By Kelly Dearmore
By Jim Schutze
By Rachel Watts
By Lauren Drewes Daniels
By Anna Merlan
By Lee Escobedo
By Alice Laussade
The two members of The Civil Wars, Joy Williams and John Paul White, were shocked when they learned that in only four months' time, Barton Hollow, their February-released debut full-length, had sold more than 110,000 units. Given the dismal climate of the music industry and the relative newness of the band, they were proud of this seemingly impressive feat.
But, really, they shouldn't be all that surprised. Since the album's release, the disc has been earning rave reviews and popping up all over the Billboard charts, peaking at No. 3 on the Rock Albums chart, No. 2 on the Folk Albums chart and No. 2 on the Digital Albums chart.
That, and, well, the Nashville duo planned for this all to happen.
Williams and White have a fairly levelheaded idea of where they stand as songwriters and what they'd like to accomplish. Each has almost a decade of professional songwriting experience, with varying levels of success.
"We're the longest overnight success in history," White says in a strong Alabama drawl.
Williams had a strong career start at age 17 as a fresh face in the Christian music industry. But even after selling more than 250,000 of her first three records combined, she felt boxed in. She cut ties with her label and, after some time, formed Sensibility Music, a sort of one-stop management, licensing and label shop, with her husband, Nate Yetton.
"We don't have the bureaucracy of a big label," Williams says. "We don't have the red tape or even the manpower of a massive label. But it hasn't seemed to hinder us at this point."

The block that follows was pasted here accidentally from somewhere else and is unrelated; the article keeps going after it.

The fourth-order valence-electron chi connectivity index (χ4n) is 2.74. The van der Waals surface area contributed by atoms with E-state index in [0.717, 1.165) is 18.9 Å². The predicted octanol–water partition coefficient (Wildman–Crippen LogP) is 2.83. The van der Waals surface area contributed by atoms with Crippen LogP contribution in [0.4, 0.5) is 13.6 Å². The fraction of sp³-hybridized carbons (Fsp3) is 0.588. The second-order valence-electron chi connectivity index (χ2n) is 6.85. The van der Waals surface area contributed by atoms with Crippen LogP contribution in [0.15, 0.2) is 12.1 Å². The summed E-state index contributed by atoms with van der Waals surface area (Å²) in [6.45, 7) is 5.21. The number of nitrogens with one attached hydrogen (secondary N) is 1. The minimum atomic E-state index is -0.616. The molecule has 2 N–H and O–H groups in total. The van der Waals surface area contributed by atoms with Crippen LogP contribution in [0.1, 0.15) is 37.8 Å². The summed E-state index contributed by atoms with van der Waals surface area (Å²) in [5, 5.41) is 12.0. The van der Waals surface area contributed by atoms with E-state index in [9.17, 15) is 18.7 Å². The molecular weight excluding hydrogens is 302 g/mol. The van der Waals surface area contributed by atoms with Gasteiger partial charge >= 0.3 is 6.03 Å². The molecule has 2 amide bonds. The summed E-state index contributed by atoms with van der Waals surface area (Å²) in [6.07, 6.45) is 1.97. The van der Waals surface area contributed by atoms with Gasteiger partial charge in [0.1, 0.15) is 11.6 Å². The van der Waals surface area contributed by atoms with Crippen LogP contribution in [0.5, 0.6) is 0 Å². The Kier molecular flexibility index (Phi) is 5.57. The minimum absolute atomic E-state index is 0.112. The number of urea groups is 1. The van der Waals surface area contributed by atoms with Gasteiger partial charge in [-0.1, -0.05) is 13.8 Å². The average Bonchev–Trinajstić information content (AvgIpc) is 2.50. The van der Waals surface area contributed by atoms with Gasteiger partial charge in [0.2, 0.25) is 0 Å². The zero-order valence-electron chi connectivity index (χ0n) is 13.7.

Clearly not. With Sensibility Music, Williams and Yetton have created a way to navigate the tumultuous music industry with only a small team—and to actually make a lot of money doing it. It helps that Yetton has nearly a decade of major label A&R experience under his belt, working within and outside the Christian music industry. But during his time in the majors, he started seeing the limitations of being a cog in the big machine, so he decided to break out on his own.
"Both of us thought, if we're ever going to venture back into music again, here are the things that are positive about a major label, and here are the things that weren't," Williams says. "It wasn't a reaction to a major label, it was just a desire for the ability to dream a little bit bigger."
Dreaming bigger is hard to do with a minuscule budget and little manpower. It's far easier, though, if you have good music and a good strategy to go with it.
"Poison & Wine," the strongest song on Barton Hollow, received its biggest push when it was aired on an episode of Grey's Anatomy in 2009. Only days later, they released their Poison & Wine EP, which gathered them even more attention.
The rest of Barton Hollow meanders from one acoustic song to the next, each flourishing with the perfect harmonies that earn the act regular standing ovations at their live performances. But while these songs all have their moments of cinematic beauty, none comes close to the charm of "Poison & Wine."
Now, as the two have taken their show on the road, opening for Adele and headlining on their own, they're already starting to think about the next record.
"We're starting to feel that little bit of anxious energy," White says. "At soundchecks, little bits and pieces keep falling out. But right now we're just having a blast playing this record."